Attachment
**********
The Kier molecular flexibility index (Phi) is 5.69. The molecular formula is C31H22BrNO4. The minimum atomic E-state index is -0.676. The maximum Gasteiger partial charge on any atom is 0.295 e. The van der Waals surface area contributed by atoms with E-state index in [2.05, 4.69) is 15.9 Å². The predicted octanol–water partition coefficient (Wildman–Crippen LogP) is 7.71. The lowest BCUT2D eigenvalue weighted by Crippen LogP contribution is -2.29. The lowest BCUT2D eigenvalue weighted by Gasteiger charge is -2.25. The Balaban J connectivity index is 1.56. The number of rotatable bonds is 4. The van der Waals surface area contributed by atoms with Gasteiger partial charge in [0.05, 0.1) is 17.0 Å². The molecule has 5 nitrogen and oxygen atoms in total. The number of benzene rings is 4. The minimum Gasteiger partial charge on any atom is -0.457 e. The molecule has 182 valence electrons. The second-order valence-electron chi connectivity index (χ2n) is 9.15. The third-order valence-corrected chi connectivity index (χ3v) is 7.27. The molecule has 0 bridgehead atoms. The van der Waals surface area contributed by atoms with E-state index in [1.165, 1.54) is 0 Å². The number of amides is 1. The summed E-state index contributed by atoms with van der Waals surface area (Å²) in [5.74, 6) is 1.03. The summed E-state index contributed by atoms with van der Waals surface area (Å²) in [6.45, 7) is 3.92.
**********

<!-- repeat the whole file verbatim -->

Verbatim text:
The Kier molecular flexibility index (Phi) is 5.69. The molecular formula is C31H22BrNO4. The minimum atomic E-state index is -0.676. The maximum Gasteiger partial charge on any atom is 0.295 e. The van der Waals surface area contributed by atoms with E-state index in [2.05, 4.69) is 15.9 Å². The predicted octanol–water partition coefficient (Wildman–Crippen LogP) is 7.71. The lowest BCUT2D eigenvalue weighted by Crippen LogP contribution is -2.29. The lowest BCUT2D eigenvalue weighted by Gasteiger charge is -2.25. The Balaban J connectivity index is 1.56. The number of rotatable bonds is 4. The van der Waals surface area contributed by atoms with Gasteiger partial charge in [0.05, 0.1) is 17.0 Å². The molecule has 5 nitrogen and oxygen atoms in total. The number of benzene rings is 4. The minimum Gasteiger partial charge on any atom is -0.457 e. The molecule has 182 valence electrons. The second-order valence-electron chi connectivity index (χ2n) is 9.15. The third-order valence-corrected chi connectivity index (χ3v) is 7.27. The molecule has 0 bridgehead atoms. The van der Waals surface area contributed by atoms with E-state index in [1.165, 1.54) is 0 Å². The number of amides is 1. The summed E-state index contributed by atoms with van der Waals surface area (Å²) in [5.74, 6) is 1.03. The summed E-state index contributed by atoms with van der Waals surface area (Å²) in [6.45, 7) is 3.92.